Thursday, December 24, 2015

Checkerboard Shortbread Cookies

Before Christmas is past I wanted to squeeze in at least one new recipe for cookies.  If you follow me on Facebook, you know that over the past week or so I have been running a parade of all of the Christmas cookies I have posted in previous years...but I wanted to share a new one too.  I love Christmas cookies. 

Classically Checkerboard cookies are made with French Sablé dough.  (When I learned to make them in cooking school, we called them Sablé Hollandais.)  Sablé dough is a basic short dough made with flour, butter, sugar and egg yolk.  It produces a tender, simple cookie that is very similar to American sugar cookie cut outs.  It is also used as a short crust pastry...and often called a "sugar cookie crust".  Many of the sweet tarts I have posted feature sablé dough.  Because it doesn't spread when baked, it makes beautiful Checkerboard cookies.

Several years ago I ran across a couple of recipes for Checkerboard cookies that used shortbread dough instead of sablé.  Shortbread—basically the British cousin of sablé—contains no egg.  I actually like the resulting cookie better than the sablé version.   The shortbread cookies seem to spread even less than the sablé cookies.  Furthermore, shortbread produces a crisper cookie than the sablé dough...which I like.  Also, the resulting cookie seems to have better keeping qualities, which makes them an even better choice for the Christmas cookie tin...if you are going to take the time to make these cookies, it's nice to know they will keep well for a while.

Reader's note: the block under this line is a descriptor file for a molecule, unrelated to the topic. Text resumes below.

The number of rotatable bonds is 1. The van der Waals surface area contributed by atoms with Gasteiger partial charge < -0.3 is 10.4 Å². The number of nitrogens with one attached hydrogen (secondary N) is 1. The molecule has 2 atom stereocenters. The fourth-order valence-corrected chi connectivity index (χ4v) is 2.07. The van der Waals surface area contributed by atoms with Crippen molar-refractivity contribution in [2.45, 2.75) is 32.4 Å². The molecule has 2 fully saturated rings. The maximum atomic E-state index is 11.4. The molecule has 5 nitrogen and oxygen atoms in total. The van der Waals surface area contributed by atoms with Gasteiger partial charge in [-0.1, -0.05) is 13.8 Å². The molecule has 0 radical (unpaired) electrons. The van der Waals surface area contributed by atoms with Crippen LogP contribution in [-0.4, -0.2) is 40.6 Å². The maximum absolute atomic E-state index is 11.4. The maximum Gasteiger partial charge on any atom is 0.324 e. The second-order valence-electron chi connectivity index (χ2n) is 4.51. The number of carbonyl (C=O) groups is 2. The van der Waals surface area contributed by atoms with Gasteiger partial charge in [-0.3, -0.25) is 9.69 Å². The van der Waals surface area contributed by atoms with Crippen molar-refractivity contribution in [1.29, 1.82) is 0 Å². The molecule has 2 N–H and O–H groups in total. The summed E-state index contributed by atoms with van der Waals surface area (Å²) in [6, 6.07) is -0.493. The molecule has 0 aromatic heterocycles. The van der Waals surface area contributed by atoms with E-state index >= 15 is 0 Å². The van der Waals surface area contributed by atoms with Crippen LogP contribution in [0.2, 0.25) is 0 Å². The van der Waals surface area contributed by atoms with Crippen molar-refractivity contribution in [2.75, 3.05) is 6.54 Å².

When you roll out the dough for these cookies, don't forget that they really are all about precision.  Use a ruler to measure not only the thickness of the dough, but also the width of the strips that will be used to build the "cookie logs".  All the dough must be rolled out to exactly the same thickness, and all the strips of dough must be cut to the exact same width.  If you take the time to insure these things, you will have beautiful and uniform cookies.  The process is not difficult...just detailed.  Once the logs of dough (you will be making two) are formed, the cookies are then very fast and easy to slice and bake.   

Checkerboard cookies are unfortunately not particularly conducive to last minute baking (although they would make a fun activity for next week while everyone is still on vacation....)  As I mentioned, they require a bit of patience and definite attention to detail.  But frankly, that's probably one of the reasons I like them so much.  Looking at their neat lines and uniform design all laid out in rows on the baking sheets....and then stacked in the cookie tin...just makes me happy.  If you too happen to have that particular gene that finds beauty and tranquility in uniformity and precision, these cookies will have the same effect on you.  Spending part of an afternoon making them just might go a long way towards creating some pleasing order in your world in the midst of what is sometimes a bit of a chaotic season. 

Merry Christmas.

Checkerboard Shortbread Cookies

Vanilla Dough:
170 g. (1 1/2 sticks) unsalted butter, softened but cool
75 g. (6 T) sugar
3/8 t. pure almond extract
3/8  t. salt
210 g. (1 3/4 c.) all-purpose flour

Chocolate Dough:
170 g. (1 1/2 sticks) unsalted butter, softened but cool
75 g. (6 T) sugar
1 1/2 t. pure vanilla extract
3/8  t. salt
210 g. (1 3/4 c.) all-purpose flour
24 g. (4 1/2 T.) Dutch-process cocoa powder

Finishing ingredients: 
1 large egg, beaten and strained (to make sure the stray bits of the chalazae are removed and that the egg wash is perfectly smooth)
sugar for sprinkling (optional)